Bank & Banking Related Fraud
Check fraud accounts for yearly losses of at least $815 million, more
than twelve times the $65 million taken in bank robberies annually.
Check kiting is when in-transit or non-existent cash is recorded in more
than one bank account. The crime usually occurs when a bank pays on an
For example, a bum check is deposited into an account. Before the cash
is collected by the bank, a check is written against the same account
and deposited into a second account, or cashed. The increased use of
wire transfers allows this type of scheme to be perpetrated very
At least two companies solicit uninsured deposits on the Internet.
Netware International advertises itself as a "Constitutional" bank and
FocusInternational.com, Ltd., is a West Indies company seeking deposits
for an unidentified bank.
They lure depositors by offering high rates of interest, or promising
offshore secrecy. Neither company is authorized, supervised, or
regulated by any U.S. State or Federal bank or financial institutions
regulator. Deposits in these companies do not have the protection of the
Federal Deposit Insurance Corporation or any other state or federal
Credit Card Theft and Fraud
One con, while in jail serving a state prison term for credit-card
theft, actually perpetrated yet another credit card scam over a seven
month period, using a technique that allowed him to hide the fact that
he was calling from jail.
He would start off by calling the county-run nursing home saying he was
a Bell Atlantic technician and that he needed the person to dial a
special code to test the lines. When the person pressed the requested
numbers, he would be connected to an outside line that he used to call
When he called the businesses, he would tell them he was a credit-card
representative and that he needed customers' names and phone numbers to
verify recent transactions. With that information he then called the
cardholders and posed as a credit company employee, saying he needed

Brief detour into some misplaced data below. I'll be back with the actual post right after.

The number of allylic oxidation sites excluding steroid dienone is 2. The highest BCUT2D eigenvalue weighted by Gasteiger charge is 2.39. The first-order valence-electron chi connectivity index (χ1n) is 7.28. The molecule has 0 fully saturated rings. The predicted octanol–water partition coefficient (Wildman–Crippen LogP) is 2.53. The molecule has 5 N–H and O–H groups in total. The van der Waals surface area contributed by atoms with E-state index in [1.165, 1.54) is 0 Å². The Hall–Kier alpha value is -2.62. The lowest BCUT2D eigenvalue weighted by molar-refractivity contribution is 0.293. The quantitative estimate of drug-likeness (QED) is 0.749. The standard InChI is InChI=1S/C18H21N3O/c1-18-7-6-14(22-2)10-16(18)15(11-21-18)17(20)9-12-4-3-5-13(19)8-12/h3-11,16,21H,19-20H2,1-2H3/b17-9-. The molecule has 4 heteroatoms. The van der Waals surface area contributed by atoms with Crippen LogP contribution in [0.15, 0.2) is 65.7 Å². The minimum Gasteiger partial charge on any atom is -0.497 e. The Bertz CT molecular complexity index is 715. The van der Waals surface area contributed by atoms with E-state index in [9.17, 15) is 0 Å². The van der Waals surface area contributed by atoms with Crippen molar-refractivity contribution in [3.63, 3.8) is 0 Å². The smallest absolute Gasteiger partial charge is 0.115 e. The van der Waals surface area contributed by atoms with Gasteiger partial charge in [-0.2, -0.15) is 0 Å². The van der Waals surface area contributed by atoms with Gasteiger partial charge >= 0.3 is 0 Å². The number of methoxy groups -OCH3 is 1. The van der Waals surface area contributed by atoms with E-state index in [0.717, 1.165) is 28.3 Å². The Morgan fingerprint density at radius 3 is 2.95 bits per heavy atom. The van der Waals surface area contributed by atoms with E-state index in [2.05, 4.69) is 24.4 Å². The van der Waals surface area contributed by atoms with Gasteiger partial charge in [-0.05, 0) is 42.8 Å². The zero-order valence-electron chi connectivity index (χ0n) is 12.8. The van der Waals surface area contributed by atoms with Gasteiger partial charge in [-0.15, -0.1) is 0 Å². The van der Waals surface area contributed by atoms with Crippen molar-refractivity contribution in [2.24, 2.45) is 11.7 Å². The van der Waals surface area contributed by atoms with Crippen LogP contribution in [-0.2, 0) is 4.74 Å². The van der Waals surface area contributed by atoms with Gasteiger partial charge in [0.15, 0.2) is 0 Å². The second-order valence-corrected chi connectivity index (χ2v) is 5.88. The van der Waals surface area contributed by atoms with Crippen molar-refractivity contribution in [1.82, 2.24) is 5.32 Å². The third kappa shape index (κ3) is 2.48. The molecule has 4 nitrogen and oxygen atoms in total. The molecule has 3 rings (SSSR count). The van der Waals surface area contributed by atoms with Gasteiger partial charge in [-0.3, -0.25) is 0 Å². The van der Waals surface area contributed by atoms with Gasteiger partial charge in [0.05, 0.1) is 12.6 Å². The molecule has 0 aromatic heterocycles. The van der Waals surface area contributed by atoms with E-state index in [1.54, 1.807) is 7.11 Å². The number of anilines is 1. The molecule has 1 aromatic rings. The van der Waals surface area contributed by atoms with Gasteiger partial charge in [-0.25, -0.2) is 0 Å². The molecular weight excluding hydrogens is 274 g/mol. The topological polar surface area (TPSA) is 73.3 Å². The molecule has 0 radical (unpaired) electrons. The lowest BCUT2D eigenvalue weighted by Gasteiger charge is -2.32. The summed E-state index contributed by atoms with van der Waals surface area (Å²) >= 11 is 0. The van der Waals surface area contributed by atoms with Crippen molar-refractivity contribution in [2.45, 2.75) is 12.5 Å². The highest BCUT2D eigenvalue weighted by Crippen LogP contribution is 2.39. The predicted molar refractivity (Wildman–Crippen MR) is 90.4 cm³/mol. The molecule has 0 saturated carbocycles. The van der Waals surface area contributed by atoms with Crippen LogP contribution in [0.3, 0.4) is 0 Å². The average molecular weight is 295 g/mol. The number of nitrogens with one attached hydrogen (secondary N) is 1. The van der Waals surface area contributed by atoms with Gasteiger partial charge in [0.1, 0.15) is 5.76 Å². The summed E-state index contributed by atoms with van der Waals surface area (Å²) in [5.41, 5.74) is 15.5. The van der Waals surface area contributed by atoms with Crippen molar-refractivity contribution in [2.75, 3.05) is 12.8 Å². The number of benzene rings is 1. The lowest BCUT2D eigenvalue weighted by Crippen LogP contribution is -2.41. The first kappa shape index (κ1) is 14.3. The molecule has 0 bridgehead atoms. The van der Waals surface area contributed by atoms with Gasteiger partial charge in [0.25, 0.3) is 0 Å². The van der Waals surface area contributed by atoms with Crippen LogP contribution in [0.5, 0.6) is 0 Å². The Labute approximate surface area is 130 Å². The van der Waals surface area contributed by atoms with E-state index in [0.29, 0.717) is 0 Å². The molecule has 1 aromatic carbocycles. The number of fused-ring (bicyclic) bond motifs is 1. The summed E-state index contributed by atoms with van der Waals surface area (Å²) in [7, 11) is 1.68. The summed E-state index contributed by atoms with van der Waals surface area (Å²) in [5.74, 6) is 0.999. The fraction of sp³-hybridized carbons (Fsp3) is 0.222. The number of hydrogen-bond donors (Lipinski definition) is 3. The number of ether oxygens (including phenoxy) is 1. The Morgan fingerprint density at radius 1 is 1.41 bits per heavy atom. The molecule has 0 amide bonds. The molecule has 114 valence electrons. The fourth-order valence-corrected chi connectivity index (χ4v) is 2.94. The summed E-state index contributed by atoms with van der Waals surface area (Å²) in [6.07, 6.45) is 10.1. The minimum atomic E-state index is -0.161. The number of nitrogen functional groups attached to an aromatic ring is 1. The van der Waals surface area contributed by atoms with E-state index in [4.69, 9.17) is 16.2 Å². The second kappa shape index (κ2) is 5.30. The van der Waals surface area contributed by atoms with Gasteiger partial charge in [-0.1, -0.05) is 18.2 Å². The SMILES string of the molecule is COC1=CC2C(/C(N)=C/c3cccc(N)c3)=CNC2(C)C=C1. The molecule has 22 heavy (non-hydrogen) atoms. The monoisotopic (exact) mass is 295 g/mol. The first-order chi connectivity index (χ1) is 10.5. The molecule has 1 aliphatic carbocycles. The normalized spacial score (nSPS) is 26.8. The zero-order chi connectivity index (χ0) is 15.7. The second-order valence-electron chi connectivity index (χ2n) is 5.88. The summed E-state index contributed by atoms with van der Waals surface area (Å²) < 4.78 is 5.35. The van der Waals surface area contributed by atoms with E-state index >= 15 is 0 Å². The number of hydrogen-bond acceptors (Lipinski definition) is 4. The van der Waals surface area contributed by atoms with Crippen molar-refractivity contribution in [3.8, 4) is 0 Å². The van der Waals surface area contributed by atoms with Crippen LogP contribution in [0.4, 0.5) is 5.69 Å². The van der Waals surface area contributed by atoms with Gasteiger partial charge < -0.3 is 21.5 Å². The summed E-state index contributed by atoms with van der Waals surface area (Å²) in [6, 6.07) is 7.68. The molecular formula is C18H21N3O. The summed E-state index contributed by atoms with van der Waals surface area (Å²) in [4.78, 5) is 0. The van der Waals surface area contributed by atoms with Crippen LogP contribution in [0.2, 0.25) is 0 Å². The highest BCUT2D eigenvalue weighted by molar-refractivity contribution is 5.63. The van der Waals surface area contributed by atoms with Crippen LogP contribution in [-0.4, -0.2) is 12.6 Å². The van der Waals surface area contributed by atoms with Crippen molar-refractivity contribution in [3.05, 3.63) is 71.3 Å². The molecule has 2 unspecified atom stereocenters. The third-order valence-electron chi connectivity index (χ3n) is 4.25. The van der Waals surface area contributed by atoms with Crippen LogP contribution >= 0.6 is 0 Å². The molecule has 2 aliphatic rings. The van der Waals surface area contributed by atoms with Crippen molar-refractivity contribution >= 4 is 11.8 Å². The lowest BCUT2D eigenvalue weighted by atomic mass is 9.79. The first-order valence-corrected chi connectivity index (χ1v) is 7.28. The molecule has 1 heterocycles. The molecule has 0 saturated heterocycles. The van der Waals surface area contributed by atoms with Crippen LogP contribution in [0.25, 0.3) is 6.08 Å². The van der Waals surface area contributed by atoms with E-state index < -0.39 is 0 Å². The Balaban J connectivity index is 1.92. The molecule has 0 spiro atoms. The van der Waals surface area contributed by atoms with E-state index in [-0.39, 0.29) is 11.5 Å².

personal information to check for fraud.
With this personal information and the credit-card numbers, he then
requested and received more credit cards with which he made about
$25,000 worth of purchases of such things as sports memorabilia,
flowers, and gift certificates. He also bought calling cards so he could
continue the scam.
Some of the items were given to other inmates in exchange for helping
with the fraud while other items were shipped to friends to be held for
him until he got out of jail.
Duplication of Card Information
Credit card "double scan" machines can copy info from the magnetic strip
of your card and create a new duplicate card for which your account will
be billed for any purchases. Try to keep your card in sight when
possible to avoid this problem.
While card issuers have fraud detection software which picks up unusual
spending patterns, smaller purchase "skimming" can be subtle and
prolonged, compared to the flurry of spending when a card is stolen
Keep a record of your account numbers, their expiration dates, and the
phone number and address of each company in a secure place.
Void incorrect receipts and destroy carbons.
Save receipts to compare with billing statements.
Open bills promptly and report any questionable charges promptly and
also in writing to the card issuer.
If you realize they've been lost or stolen, immediately call the issuer.
Many companies have toll-free numbers and 24-hour service to deal with
By law, once you report the loss or theft, you have no further
responsibility for unauthorized charges. In any event, your maximum
liability under federal law is $50 per card. If you suspect fraud, you
may be asked to sign a statement under oath that you did not make the
purchases in question.
A booster check is a non-sufficient fund (NSF) check used to make a
payment to a credit card account. One group used "booster checks" to
"bust out" legitimate credit cards. They used credit card "convenience
checks" issued by the banks and credit card companies to inflate their
credit card limits; or to "bust out" the credit card to double or triple
the established line of credit.
Because banking laws require financial institutions to immediately post
credit payments even before the check has been cleared, they would use
the window of time between the posting of the credit card payment and
the discovery of the bad check to go on a spending spree and purchase,
among other things, large amounts of gold coins from legitimate coin
They would also go to store owners who knowingly aided the bust out
scheme, who would "swipe" the credit cards through point-of-sale credit
card terminals located at their businesses. While these transactions
would appear to be legitimate, no merchandise would actually be
Because it takes only seconds for a credit card company to transfer
funds to a store owner's bank account, a collusive merchant is able to
immediately dispense funds from the busted out credit card. The
merchants in this case allegedly issued kickback checks to the card
holder for the amount of the transaction, and they would then receive a
kickback from the card holder which would amount to a small percentage
of the transaction.
The Secret Service estimates the total loss in this one case is between
$10 million and $15 million.